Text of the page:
(b) Let, the nth bright fringe due to wavelength λ2 and (n – 1)th bright fringe due to wavelength λ2 coincide on the screen. The value of n can be obtained by equating the conditions for bright fringes:
Therefore n = 5
Hence, the least distance from the central maximum can be obtained by the relation:
Note: The value of d and D are not given in the question.
Q 10.7) In a double-slit experiment, 0.2° is found to be the angular width of a fringe on a screen placed 1 m away.
The wavelength of light used is 600 nm. What will be the angular width of the fringe if the entire experimental apparatus is immersed in water? Take refractive index of water to be 4/3
Distance of the screen from the slits, D = 1 m
Wavelength of light used, λ1 = 600 nm
Angular width of the fringe in air θ1 = 0.2°
Angular width of the fringe in water= θ2
Refractive index of water,
is the relation between the refractive index and the angular width
Therefore, 0.15° is the reduction in the angular width of the fringe in water.
Q 10.8) What is the Brewster angle for air to glass transition? (Refractive index of glass=1.5.)
Refractive index of glass, μ=1.5
Consider Brewster angle = θ
Following is the relation between the Brewster angle and the refractive index:
Therefore, the Brewster angle for air to glass transition is 56.31°
Q 10.9) Light of wavelength 5000 Armstrong falls on a plane reflecting surface.
What are the wavelength and frequency of the reflected light? For what angle of incidence is the reflected ray normal to the incident ray?
Wavelength of incident light, [λ] = 5000 Armstrong = 5000 x 10-10 m
Speed of light, c =3 x 108 m
Following is the relation for the frequency of incident light:
The wavelength and frequency of incident light is equal to the reflected ray. Therefore, 5000 Armstrong and
6 × 1014 Hz is the wavelength and frequency of the reflected light. When reflected ray is normal to incident ray, the sum of the angle of incidence, ∠i and angle of reflection, ∠r is 90°.
From laws of reflection we know that the angle of incidence is always equal to the angle of reflection
Therefore, 45° is the angle of incidence.
Q 10.10) Estimate the distance for which ray optics is a good approximation for an aperture of 4 mm and wavelength 400 nm.
Fresnel’s distance (ZF) is the distance which is used in ray optics for a good approximation. Following is the relation,
Aperture width, a = 4 mm = 4 × 10-3 m
Wavelength of light, λ = 400 nm = 400 × 10-9 m
Therefore, 40m is the distance for which the ray optics is a good approximation.
Q 10.11) The 6563 Å Hα line emitted by hydrogen in a star is found to be red-shifted by 15 Å.
Estimate the speed with which the star is receding from the Earth.
λ = 6563 Å
Δλ = 15 Å
Since the star is receding, the velocity (v) is negative.
Δλ = – vλ/c
v = – cΔλ/λ
= – (3 x 108) x (15 Å/ 6563 Å)
= – 6.86 x 105 m/s
Q 10.12) Explain how Corpuscular theory predicts the speed of light in a medium, say, water, to be greater than the speed of light in vacuum.
Is the prediction confirmed by experimental determination of the speed of light in water? If not, which alternative picture of light is consistent with experiment?
According to Newton’s Corpuscular theory, velocity of light in the denser medium (water) is greater than the velocity of light in the rarer medium (vacuum). This was experimentally wrong.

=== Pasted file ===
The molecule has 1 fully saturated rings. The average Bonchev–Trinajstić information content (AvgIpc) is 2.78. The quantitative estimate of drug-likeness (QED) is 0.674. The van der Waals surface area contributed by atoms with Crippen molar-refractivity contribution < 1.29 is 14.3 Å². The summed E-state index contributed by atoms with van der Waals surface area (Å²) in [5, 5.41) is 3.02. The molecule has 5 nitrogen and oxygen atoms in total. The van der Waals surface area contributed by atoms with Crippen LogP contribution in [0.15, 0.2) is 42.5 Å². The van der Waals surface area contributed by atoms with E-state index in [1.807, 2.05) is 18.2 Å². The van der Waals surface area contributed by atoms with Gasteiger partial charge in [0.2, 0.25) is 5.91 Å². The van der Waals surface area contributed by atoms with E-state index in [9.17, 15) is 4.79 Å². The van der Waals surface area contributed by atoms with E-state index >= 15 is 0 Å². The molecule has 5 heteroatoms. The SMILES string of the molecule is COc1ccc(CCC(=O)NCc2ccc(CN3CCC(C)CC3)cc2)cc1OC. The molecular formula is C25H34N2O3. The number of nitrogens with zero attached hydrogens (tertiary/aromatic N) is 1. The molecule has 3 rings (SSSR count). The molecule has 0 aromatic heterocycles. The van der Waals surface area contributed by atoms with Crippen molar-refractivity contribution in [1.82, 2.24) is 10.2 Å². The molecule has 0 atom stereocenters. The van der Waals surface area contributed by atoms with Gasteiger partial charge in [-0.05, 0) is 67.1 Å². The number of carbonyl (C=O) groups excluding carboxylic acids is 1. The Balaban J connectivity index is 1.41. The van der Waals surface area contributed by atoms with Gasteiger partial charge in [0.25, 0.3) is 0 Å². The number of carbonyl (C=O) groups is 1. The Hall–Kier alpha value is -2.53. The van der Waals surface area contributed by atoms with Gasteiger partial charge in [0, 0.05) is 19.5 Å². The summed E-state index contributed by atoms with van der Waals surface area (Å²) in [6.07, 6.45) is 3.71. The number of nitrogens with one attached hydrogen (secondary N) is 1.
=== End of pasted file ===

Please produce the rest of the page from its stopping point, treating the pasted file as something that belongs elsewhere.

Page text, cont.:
At the angle of incidence (i) of the light of velocity v, the angle of refraction is r.
Due to the change in the medium, the change in the velocity of light in water is v
Using Snells law,
c sin i = v sin r ——(1)
The relation between the velocities and the refractive index is
v/c = μ ———(2)
v/c = sin i/sin r = μ ——-(3)
But μ> 1 so v > c is not possible
Huygens wave theory is consistent with the experiment.
Q 10.13) You have learnt in the text how Huygens’ principle leads to the laws of reflection and refraction.
Use the same principle to deduce directly that a point object placed in front of a plane mirror produces a virtual image whose distance from the mirror is equal to the object distance from the mirror.
A circle is drawn from the centre (O) such that it just touches the plane mirror at point O’. According to Huygens’ Principle, XY is the wavefront of incident light.
If the mirror is absent, then a similar wavefront X’Y’ (as XY) would form behind O’ at distance r (as shown in the given figure).
X’ Y’ can be considered as a virtual reflected ray for the plane mirror. Hence, a point object placed in front of the plane mirror produces a virtual image whose distance from the mirror is equal to the object distance (r).
Q 10.14) Let us list some of the factors, which could possibly influence the speed of wave propagation:
(i) nature of the source.
(ii) the direction of propagation.
(iii) the motion of the source and/or observer.
(v) the intensity of the wave. On which of these factors, if any, does (a) the speed of light in a vacuum,
(b) the speed of light in a medium (say, glass or water), depend?
(a) The speed of light in the vacuum does not depend on any of the factors listed.
(b) The speed of light in the medium depends on the wavelength of the light in that medium
Q 10.15) For sound waves, the Doppler formula for frequency shift differs slightly between the two situations:
(i) source at rest; observer moving, and (ii) source moving; observer at rest. The exact Doppler formulas for the case of light waves in vacuum are, however, strictly identical for these situations. Explain why this should be so. Would you expect the formulas to be strictly identical for the two situations in the case of light travelling in a medium?
Answer) The Doppler formula differs slightly between the two situations because the sound waves can travel only through the medium. The motion of the observer relative to the medium is different in both cases. Hence, the doppler formula is different.